Almost all, he thought, looking at the unconscious Webstraal. She'd live. They had to have good medics to survive out here. They'd be able to treat something as common as an energy burn. After that... he hoped that the scar wouldn't compromise her resistance to the Web.
Turbo stepped forward while Bob was looking at the Webstraal. "How is she? I couldn't see from back there."
Bob looked up. "She's bad. I don't think she could have held on if they had taken her all the way back through the web. She was already starting to get degradation burns." He pointed to the hint of silver above her wrap.
"Mmm." Turbo looked at her again. She was not a devolved Sprite like Speaker and most of the others he could see. She truly was a Web adapted Sprite. Her skin would withstand the dense dataflow that would harm normal Sprites. He had seen on the VidWindow that she was able to glide through the Web without the mounts that the others used. The Webstraals were right to be protective of her.
He looked at Bob. "Can we trust them?"
Bob nodded. "Yes. I think so. It wouldn't make any sense for them to act the way they have, and then turn on us. If they were vicious enough to do something like that, word would have gotten around. Out here there's not a lot you can count on, not even a solid map, since things change all the time. One thing people have to be able to count on is each other's word." Bob paused and thought some more. "They could have attacked us all-out at first, but they didn't. They just let us know they could, and then tried to scare us off with Webcreatures. Nasty but fair, by their rules at least. And they know what we could have done to them, but we didn't, and then we offered our help. If either of us attacked the other now, to them it'd be an act of insanity."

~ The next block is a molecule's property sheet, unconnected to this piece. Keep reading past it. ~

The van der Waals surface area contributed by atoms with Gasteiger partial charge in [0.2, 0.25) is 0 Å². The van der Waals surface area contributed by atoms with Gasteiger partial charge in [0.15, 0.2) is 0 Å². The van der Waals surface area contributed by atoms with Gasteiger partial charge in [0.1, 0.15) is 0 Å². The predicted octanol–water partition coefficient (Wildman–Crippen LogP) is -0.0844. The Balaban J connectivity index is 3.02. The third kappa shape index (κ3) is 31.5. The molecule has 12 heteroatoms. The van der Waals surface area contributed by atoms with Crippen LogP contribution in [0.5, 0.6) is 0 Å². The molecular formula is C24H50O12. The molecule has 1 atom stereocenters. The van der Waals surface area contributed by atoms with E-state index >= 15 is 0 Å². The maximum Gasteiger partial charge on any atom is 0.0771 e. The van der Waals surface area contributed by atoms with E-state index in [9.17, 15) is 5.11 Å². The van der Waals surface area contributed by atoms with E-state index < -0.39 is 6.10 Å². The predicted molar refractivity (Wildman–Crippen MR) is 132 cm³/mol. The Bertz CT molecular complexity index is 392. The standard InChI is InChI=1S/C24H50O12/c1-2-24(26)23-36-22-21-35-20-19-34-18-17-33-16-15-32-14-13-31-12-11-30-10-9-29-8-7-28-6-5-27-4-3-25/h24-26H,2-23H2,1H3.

Turbo nodded agreement, then looked back at the VidWindows. Speaker was flying before the ship, leading it into the Web.
Microseconds later Speaker flew to the hatch. They opened it and helped him in, He sat by the bed and asked, "How is she?"
"Stable and sleeping peacefully," Bob answered.
"Good. Turn off your ship's logs now. And send the spectators off the deck. They must not see our home."
Bob looked over at the Sprites. "Go on," he said. Without answering, they obeyed.
Capacitor said, "Mr. Andrew, stay at your station. The rest of ye, below decks!"
Speaker watched while all of the binomes but the one at the wheel and the one who had barked the orders left. The gunners' stations were empty - but he knew that there would be many more around the ship, and they would be manned. He did not worry about that. Only a fool would cruise the Web without ready weapons, especially when surrounded by such recent enemies. Then he turned and looked hard at Capacitor. He said to Bob, "What about him?" Capacitor scowled.
Bob replied, "He's the captain of this ship. He stays."
Speaker looked at the binome again. Then he said, "Very well. Is all logging disabled?"
"Aye," Capacitor answered.
"Then turn the ship." Speaker pointed with his upper right hand.
Capacitor looked at the angle of his hand, then said "Mr. Andrew, forty-two degrees to port."
"Aye aye." The binome turned the wheel. The ship veered slowly. The Webstraals around the ship turned to follow.
Speaker watched the screen carefully. When he saw what he was looking for he said, "There."
Capacitor peered at the screen. "That's a tear," he said.
"Yes," Speaker confirmed. "Go there. And fly slowly. We are entering inhabited Web space."
As the Mare coasted towards its destination some of the Webstraals left the swarm, and others joined. This tear, they saw, was not a simple instability floating in the Web. It was ringed with spokes, line segments that began well outside of the dangerous range and continued outward for varying distances. As the ship came closer their huge scale became apparent. The shortest of the lines was many times longer and wider than the Saucy Mare. They slowly orbited the tear, held in place by its energy.
"Glory be," Capacitor murmured.
"This is all your base?" Bob asked Speaker.
"One of them," Speaker answered, still watching the screen. A light blinked in the hand of a Webstraal directly in front of the Mare. Speaker pointed to it and said, "Follow that." Mr. Andrew looked at Captain Capacitor for confirmation. The pirate nodded. His eye on the VidWindow, Mr. Andrew turned the wheel to keep the light in the center of the screen.
It led them to one of the longest lines. They could now see that it was a long, flat plane, with structures built on its surface. It was coated with colorful, rough textured material. Speaker said "Stop here. We have no docks. We must carry her over ourselves."